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Tobacco use continues to account for a considerable number of preventable deaths and diseases in the United States. According to the Behavioral Health Trends in the United States: Results from the 2014 National Survey on Drug Use and Health, a report prepared by the Substance Abuse and Mental Health Services Administration (SAMSHA), approximately 66.9 million people of ages 12 and older were users of tobacco products, including 55.2 million cigarette smokers. The data also disclosed that about 32.5 million people reported smoking cigarettes on a daily basis, according to this report.

Smoking or ingesting tobacco products including cigarettes, cigars, pipes, hookahs, and smokeless tobacco poses dangerous health threats not just to the smoker but to those exposed to secondhand smoke. The Centers for Disease Control and Prevention (CDC) estimate that each year, about 42,000 nonsmokers die from diseases caused by exposure to secondhand smoke.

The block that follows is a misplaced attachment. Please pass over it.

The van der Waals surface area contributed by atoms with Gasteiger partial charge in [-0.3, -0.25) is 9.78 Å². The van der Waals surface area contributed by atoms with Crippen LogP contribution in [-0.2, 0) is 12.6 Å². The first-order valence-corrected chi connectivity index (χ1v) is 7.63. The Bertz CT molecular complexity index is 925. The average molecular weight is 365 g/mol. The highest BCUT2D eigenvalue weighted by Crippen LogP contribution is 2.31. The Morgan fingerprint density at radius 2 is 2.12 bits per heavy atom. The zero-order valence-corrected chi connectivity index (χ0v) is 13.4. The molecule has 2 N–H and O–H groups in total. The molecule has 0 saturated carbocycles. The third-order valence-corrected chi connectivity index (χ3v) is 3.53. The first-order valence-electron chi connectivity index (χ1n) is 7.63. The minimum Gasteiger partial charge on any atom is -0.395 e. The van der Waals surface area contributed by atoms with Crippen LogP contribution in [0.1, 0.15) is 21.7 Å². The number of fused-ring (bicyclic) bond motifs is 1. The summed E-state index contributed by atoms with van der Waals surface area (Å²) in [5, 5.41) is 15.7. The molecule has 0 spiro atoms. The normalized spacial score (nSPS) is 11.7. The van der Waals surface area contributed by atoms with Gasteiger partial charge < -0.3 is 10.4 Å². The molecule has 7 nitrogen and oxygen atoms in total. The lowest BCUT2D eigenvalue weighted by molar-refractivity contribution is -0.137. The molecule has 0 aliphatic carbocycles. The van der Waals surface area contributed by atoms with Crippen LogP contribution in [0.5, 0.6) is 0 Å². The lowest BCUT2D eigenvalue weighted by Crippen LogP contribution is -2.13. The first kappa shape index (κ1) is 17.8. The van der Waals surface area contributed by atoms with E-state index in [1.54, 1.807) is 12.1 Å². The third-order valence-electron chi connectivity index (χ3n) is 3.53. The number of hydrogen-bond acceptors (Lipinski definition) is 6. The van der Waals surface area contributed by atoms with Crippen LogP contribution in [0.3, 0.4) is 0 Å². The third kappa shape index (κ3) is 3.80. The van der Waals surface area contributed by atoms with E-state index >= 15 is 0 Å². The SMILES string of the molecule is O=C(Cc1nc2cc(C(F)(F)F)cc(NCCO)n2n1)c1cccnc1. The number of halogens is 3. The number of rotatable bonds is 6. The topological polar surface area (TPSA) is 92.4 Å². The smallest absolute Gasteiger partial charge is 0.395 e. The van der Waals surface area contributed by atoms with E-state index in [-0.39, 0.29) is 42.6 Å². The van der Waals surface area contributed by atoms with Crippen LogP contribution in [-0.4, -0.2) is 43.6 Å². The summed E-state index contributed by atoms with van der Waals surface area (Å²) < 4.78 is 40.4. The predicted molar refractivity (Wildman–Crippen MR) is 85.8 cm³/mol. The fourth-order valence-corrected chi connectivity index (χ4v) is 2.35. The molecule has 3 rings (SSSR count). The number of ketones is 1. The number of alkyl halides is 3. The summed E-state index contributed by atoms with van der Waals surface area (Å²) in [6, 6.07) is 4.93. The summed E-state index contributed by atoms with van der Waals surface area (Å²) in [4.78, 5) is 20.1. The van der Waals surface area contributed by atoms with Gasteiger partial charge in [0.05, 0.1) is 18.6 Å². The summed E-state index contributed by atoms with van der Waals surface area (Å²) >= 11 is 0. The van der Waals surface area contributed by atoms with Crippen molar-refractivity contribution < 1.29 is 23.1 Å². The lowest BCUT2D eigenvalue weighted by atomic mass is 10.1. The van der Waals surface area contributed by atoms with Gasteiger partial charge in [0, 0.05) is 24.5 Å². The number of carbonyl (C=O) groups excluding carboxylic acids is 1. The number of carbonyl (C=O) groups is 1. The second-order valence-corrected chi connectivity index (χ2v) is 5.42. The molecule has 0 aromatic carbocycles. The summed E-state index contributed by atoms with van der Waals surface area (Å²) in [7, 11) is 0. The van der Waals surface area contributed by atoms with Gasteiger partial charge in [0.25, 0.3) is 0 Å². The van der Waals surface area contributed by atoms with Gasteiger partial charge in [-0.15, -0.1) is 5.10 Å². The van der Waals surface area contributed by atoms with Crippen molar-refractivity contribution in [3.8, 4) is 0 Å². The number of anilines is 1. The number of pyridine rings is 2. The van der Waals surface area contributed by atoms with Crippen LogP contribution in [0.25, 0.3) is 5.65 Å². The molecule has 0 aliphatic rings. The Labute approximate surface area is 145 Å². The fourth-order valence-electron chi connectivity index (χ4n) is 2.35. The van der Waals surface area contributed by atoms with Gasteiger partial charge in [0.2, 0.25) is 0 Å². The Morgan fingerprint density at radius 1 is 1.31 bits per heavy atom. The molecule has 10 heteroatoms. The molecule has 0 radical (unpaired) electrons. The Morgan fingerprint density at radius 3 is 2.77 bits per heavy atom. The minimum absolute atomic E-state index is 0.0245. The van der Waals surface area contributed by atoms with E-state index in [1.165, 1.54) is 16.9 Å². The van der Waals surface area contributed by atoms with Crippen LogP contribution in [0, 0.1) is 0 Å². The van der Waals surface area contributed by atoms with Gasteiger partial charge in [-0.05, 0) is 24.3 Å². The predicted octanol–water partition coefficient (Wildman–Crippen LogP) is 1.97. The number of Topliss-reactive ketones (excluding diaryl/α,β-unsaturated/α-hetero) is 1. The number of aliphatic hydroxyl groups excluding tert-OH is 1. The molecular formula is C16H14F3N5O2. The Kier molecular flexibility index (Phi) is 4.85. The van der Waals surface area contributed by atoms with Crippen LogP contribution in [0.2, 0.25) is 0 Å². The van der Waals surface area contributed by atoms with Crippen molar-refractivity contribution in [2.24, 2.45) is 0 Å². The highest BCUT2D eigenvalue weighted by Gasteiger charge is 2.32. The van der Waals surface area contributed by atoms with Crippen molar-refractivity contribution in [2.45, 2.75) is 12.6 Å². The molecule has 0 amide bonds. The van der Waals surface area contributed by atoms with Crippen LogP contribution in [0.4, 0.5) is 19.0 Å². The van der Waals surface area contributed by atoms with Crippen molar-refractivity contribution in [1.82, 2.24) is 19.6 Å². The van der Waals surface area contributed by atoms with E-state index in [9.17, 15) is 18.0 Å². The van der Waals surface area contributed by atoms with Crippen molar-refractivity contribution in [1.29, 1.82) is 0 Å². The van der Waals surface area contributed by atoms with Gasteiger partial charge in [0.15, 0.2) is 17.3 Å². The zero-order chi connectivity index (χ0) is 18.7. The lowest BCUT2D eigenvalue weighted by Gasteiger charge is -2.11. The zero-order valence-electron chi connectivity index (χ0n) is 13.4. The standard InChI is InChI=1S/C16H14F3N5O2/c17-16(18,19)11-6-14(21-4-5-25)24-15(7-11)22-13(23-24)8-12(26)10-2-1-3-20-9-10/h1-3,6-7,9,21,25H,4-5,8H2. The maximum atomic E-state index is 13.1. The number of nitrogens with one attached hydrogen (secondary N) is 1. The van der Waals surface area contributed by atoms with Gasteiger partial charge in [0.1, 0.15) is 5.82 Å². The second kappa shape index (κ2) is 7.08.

Facts About Tobacco Abuse and Addiction

Tobacco is one of the most frequently abused substances in the country. People are drawn to experiment with tobacco use for a number of reasons such as pleasure, stress relief, weight control, enhanced mental acuity, and image building.

Because it is not declared as a controlled or illicit substance, it is highly accessible compared to dangerous drugs. The convenience of acquisition somehow causes users to overlook the addictive nature of the substance.